Eventually Halloween found its way to the United States and its own identity was shaped by the customs and traditions early Europeans settlers and Native Americans¹. Ghost stories, parties, and celebrating the harvest all became an integral part of early American Halloween celebrations¹. Interestingly enough, Halloween was celebrated mainly by states like Maryland and southern states¹. Waves of Irish immigrants helped spread the holiday throughout the states and eventually it became mainstream.


But, for a while, celebrating Halloween became difficult. During World War II, sugar rations made it difficult for people to pass out candy and it wasn’t until the baby-boomer generation that Halloween made a comeback².


Today, Halloween is now one of the most popular holidays in the United States that is widely celebrated and has evolved into being one of the most commercial holidays as well. It is expected that this year’s Halloween will generate over 8.8 billion dollars, the bulk of which is comprised of costume and candy sales³.



For more information on the history of Halloween click here:



¹, “Halloween 2019”

², “How Trick-or-Treating Became a Halloween Tradition”

³National Retail Foundation, “Retail Holiday and Seasonal Trends: Halloween”.

When we think about September, we think about fall foliage, apples, and pumpkin spice lattes. But, did you know that September is also the month that contains  the International Day of Peace?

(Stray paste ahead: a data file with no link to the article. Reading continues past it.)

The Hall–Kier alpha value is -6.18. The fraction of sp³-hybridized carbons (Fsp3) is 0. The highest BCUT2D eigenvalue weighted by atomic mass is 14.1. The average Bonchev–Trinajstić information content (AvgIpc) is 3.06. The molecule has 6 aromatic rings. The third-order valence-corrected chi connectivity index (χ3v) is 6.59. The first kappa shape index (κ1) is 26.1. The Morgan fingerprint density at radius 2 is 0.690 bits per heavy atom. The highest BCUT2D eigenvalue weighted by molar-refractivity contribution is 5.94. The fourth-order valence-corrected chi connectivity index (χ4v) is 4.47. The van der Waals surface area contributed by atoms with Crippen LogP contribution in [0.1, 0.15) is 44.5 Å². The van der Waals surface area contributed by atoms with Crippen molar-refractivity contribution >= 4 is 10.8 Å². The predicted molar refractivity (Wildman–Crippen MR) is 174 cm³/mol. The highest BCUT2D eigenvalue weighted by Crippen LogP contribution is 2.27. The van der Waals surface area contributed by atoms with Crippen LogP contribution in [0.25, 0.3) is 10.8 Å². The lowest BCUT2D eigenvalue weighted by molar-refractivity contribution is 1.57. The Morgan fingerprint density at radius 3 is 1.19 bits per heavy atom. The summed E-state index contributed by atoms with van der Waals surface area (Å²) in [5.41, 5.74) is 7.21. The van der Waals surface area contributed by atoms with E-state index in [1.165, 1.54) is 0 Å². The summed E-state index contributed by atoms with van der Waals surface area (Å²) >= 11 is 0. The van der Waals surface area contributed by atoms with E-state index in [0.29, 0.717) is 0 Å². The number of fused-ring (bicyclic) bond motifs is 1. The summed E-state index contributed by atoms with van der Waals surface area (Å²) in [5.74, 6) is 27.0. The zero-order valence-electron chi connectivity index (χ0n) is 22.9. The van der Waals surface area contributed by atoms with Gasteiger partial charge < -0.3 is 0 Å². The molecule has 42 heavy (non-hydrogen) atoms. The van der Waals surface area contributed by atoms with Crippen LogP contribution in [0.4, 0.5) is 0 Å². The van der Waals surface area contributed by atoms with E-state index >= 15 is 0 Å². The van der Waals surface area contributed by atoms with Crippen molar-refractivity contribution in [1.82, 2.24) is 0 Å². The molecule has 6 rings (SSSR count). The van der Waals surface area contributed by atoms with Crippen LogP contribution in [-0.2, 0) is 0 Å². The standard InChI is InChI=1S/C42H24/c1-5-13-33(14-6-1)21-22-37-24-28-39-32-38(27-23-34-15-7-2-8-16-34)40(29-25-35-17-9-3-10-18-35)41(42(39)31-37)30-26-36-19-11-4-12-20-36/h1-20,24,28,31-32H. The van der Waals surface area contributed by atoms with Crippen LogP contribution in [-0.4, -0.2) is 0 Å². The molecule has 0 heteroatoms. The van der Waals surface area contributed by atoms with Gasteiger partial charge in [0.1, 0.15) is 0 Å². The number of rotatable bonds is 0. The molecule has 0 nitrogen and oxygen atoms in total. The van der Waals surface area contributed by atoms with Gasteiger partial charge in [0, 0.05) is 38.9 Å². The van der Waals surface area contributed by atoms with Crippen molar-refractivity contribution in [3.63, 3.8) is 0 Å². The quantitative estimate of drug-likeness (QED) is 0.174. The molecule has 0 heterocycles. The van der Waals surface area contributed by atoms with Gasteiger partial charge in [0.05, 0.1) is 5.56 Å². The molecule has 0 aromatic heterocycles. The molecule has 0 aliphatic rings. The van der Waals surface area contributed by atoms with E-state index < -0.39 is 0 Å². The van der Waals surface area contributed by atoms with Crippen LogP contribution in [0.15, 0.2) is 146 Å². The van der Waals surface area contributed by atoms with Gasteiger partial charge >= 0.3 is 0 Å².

The holiday was first started by the United Nations in 1981. For the past few years, the United Nations had dedicated this day to a peaceful cause in hopes of raising awareness on global issues that continue to affect all of us.


Some of the themes for the past few years include: human rights, education and democracy.


This year's focus is on climate change--urging people to take action on combating climate change and raising awareness on sustainability and green initiatives.


Share what you think is important by using the hashtag #peaceday to spread the word.


To learn more about the event click here:

International Day of Peace 


 photo credit: 

The George F. Landegger Collection of Alabama Photographs in Carol M. Highsmith's America, Library of Congress, Prints and Photographs Division


August is for vacations, air conditioned rooms, and sipping cold drinks at the beach, but what some people may not know is that August was a pivotal month for civil rights activists.


On August 28th 1963, Martin Luther King Jr. made his infamous “I Have a Dream” speech to thousands of activists in Washington D.C. The simple yet powerful words of Dr. Martin Luther King Jr.’s speech united people from all over the country so that together, we can achieve an idyllic version of the America Dr. Martin King Jr. had envisioned.


Several months after the speech was made, Dr. Martin Luther King Jr. went on to become one of the youngest people to win the Nobel Peace Prize.


Despite the enormity of the speech and his status as an iconic leader of the Civil Rights Movement, the path to equality was still a hard paved road. In 1965, Dr. Martin Luther King Jr. led the Selma to Montgomery March, a 53-mile 3-day walk, to advocate for the rights of African Americans to vote. The protest was a success; as a result of their efforts, President Lyndon B. Johnson called on Congress to pass federal legislation that would protect all African Americans’ right to vote.


So much has changed in the past few decades after the speech was made. Let’s take this moment to remember all that we have accomplished, while continuing to pave a brighter future for all people.




To see a recording of the speech, click here: Martin Luther King - I Have A Dream Speech - August 28, 1963 - YouTube